Every now and then I get focused on graphic updates. This time it was driven by a desire to update my QSL card. Over the past several years I’ve generally created a new QSL card about every six-months, more frequently if the current design doesn’t quite suit my eye. This time, I love the caricature that I’ve been using and it fits the portrait version of the QSL card that I’ve been favoring. However, the font used for my call sign hasn’t quite worked.

In the original design I used Marker Felt and tweaked on the gradient to best match the cyan coloring of the caricature. After the usual six-month cycle, I started experimenting with other fonts. I even asked the caricature artist, Benjamin Vincent, to sketch my call sign to try that option. The option that I settled on is called Dry Cut. Having said that, I began further modifying the call sign letters in Adobe Photoshop to improve the appearance and better match what I wanted to see on my next version QSL card. You can see the original font nearby at the top and the modified version below.

I’ve also included an image of the new QSL card with the new font. I really like the clean font, yet the look as though it’s been sketched. It does a better job of matching the caricature style within the expected uniformity of a true font. I’m also really pleased that I figured out, mostly by trial and error, first how to erase the extraneous bits and pieces with the original font, and second, how to tweak the lower curve on the five to generate a smooth image and get rid of the cut line. That’s the part that took some time.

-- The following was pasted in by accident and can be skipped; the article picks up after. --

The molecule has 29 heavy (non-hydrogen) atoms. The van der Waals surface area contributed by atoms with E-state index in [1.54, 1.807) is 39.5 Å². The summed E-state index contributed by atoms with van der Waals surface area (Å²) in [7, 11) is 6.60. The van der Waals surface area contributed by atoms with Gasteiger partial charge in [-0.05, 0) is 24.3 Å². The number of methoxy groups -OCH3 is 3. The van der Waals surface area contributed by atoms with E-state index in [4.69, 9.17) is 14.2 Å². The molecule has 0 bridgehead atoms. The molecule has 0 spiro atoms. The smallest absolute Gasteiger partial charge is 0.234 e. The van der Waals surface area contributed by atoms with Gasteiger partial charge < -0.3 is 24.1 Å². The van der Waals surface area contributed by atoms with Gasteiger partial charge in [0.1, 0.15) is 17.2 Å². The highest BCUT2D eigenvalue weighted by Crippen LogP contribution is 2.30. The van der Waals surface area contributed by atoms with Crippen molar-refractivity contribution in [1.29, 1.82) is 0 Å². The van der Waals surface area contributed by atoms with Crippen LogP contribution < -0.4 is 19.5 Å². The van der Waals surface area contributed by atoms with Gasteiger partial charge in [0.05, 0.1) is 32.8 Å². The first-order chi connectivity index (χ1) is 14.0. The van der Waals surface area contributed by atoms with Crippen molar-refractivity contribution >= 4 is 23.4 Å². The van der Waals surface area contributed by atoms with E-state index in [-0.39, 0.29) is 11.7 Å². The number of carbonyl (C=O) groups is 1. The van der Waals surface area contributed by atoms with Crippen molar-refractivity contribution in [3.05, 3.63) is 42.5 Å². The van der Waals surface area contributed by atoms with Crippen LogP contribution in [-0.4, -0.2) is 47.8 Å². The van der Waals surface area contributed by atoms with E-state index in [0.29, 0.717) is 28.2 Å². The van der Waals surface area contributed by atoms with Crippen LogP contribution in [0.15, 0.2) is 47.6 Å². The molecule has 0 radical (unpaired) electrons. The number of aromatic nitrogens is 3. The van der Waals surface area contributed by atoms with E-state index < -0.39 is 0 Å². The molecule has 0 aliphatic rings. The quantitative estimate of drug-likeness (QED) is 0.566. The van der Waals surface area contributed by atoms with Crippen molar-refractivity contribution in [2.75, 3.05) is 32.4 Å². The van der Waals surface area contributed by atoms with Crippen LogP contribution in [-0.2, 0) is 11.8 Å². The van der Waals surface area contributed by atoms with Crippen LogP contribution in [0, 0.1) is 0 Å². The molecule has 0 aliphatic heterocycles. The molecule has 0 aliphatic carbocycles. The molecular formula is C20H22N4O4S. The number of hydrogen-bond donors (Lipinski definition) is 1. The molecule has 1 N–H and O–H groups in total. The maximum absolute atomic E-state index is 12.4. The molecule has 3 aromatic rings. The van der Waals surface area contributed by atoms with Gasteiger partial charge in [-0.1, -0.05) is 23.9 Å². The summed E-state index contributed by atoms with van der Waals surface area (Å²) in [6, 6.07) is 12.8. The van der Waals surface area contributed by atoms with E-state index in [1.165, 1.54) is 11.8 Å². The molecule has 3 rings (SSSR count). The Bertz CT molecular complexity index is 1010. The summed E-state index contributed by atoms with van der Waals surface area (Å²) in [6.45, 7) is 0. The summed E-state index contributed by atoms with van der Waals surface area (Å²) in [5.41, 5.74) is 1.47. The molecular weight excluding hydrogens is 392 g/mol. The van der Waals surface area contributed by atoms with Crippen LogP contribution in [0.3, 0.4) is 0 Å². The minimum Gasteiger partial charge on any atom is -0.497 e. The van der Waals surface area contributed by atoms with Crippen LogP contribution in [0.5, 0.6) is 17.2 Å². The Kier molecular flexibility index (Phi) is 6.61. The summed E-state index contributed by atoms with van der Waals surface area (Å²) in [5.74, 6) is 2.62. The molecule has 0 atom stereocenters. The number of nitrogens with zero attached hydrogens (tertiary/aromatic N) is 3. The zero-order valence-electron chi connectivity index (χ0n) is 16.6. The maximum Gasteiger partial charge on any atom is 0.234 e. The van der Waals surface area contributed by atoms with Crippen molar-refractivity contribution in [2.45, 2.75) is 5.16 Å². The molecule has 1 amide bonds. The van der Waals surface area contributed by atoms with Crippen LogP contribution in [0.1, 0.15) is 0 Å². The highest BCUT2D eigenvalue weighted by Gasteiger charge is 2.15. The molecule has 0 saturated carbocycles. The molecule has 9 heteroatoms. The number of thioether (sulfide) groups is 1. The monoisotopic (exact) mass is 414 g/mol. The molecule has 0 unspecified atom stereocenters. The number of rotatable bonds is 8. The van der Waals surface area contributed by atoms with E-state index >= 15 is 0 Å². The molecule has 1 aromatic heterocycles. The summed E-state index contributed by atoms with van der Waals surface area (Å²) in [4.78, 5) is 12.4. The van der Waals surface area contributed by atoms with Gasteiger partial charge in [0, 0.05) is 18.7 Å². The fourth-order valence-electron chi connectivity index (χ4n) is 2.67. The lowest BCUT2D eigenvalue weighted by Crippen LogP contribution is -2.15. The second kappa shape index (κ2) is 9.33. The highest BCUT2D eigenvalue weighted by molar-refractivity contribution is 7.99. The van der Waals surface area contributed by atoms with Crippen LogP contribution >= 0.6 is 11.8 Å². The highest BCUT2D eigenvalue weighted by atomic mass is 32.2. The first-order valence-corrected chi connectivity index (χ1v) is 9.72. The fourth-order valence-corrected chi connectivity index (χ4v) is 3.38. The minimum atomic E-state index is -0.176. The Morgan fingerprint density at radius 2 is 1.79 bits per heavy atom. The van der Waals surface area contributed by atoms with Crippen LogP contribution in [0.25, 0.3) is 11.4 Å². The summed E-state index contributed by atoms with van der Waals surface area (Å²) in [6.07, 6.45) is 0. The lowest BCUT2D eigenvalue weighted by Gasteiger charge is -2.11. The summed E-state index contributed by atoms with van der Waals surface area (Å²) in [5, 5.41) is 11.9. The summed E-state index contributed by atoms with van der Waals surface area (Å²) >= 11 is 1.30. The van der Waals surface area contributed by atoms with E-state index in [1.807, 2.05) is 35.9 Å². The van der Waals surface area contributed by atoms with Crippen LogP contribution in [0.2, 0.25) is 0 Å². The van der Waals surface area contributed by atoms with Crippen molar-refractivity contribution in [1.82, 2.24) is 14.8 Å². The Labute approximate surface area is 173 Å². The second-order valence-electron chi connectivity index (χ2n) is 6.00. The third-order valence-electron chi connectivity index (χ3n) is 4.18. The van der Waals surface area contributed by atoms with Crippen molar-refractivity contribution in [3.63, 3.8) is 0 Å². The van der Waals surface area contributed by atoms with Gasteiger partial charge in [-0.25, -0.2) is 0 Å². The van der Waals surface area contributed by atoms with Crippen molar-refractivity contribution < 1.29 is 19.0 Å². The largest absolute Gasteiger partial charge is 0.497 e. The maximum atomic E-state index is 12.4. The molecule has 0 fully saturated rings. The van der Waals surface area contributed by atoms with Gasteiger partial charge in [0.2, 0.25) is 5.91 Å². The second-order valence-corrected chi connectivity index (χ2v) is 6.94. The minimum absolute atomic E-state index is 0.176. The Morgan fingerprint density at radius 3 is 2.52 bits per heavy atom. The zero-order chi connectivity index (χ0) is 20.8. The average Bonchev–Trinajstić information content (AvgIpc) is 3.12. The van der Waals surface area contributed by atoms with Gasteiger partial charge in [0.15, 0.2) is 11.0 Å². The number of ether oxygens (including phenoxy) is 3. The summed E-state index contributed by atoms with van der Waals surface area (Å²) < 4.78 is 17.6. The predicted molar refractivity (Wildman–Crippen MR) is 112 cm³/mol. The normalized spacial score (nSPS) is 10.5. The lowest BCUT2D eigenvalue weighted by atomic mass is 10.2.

Well, I was so pleased with that work, and now consider this to be the K5ND Dry Cut font, that I decided to generate a new favicon for this website. Hopefully, you can see it in your bookmarks (you have bookmarked this site, haven’t you?) or at the top of your browser window. You can get a better feel for the design by looking at the featured image of this blog post (upper left hand image in the border). I have also used this same image for my Twitter account, which requires a square image.

The favicon has been a fascination of mine for many years, since I first discovered a website using them. This 16×16 image is very challenging to make and have it come out at least partially recognizable. There are a number of favicon generators on the web. I’ve used a few to try to achieve the desired design. Never been really successful with that. Fortunately, my current WordPress theme (from iThemes) will automatically generate the favicon from your uploaded image, and place that image in the correct part of your site. This one works OK. You can mostly recognize what’s trying to be conveyed.

Let me know what you think.

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Jim-K5ND

Freelance writer and active Scouting volunteer. Retired publishing and communication executive who writes for fun and to finance his hobby, amateur radio.

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